What are Subgroups?

A Subgroup is a subset of a Main Group (also simply called Groups) created using Rules and Rule Sets. Imagine that you are planning a birthday party. Your Main Group might include all the kids that are invited as well as their parents. This Group works great for most Activities, but there might be some Activities that are only for kids; or some Activities that are only for parents. What do you do in this scenario? 


Now, you could easily create separate Groups for just kids and just parents, but this presents a number of problems.

  1. It's a lot of work to duplicate data for kids and parents you've already entered in your Main Group.
  2. If you need to update information for someone, you will need to do so in both Groups.
  3. If there are any accidental differences in spelling for a parent or kid between Groups, then the data won't appear correctly merged for the participants.


Subgroups solve all of these problems. Subgroups  can easily be created from Groups using any number of specific Rules. Because they are a subset of an existing data set, any updates to the Main Group will immediately update all subsets based on that Main Group. This means that if you need to change one person's address in the Group, their address will be updated across all associated Subgroups. Finally, there is less chance for error since you won't need to enter data multiple times.


Eventene contains visual indicators to help differentiate the Main Groups  from Subgroups. Main Groups include a circled "M" next to their name, as shown in the following screenshot. Additionally, the entry in the "Main Group" column will include links to the Main Group for the respective Subgroup. If the Group is a Main Group already, this column will show the name of Group itself.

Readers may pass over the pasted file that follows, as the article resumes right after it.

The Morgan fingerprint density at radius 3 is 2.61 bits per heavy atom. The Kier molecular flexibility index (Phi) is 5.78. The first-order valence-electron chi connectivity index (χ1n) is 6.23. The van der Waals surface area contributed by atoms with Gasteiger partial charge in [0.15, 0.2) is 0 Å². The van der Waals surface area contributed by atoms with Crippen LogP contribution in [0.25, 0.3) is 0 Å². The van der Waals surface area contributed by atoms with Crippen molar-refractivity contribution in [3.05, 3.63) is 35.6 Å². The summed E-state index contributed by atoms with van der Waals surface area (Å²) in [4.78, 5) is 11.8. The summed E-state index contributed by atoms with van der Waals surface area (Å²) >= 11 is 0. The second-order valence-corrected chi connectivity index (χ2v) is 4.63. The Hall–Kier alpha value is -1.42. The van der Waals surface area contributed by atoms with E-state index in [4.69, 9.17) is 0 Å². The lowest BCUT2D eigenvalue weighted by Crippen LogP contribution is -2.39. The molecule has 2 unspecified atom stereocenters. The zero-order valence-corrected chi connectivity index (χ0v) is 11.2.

Main Groups vs Subgroups

So, you may still be wondering when and where to use Subgroups and where Main Groups are more useful. 


A good way to think of Main Groups is as a roster. If you are continually planning events for an organization or a specific group of people, then a Main Group serves as the overall roster for everyone in that group. However, since it's not always reasonable to invite every single person in an organization or group to an event, you can use Subgroup to make subsets of this roster.


For example, if you are a volunteer coordinator for a 5th grade class, you would have a Group that includes all of the students, parents, and classroom staff. However, for events like parent-teacher meetings, field trips, and in-school activities, you would need to have subsets of this Group.


These subsets (Subgroups) might be "Students", "Students and Parents", "Teachers", "Classroom Volunteers." You can use Subgroups to create each of these subsets (with independent column configurations) while only needing to maintain the one data source: the Main Group.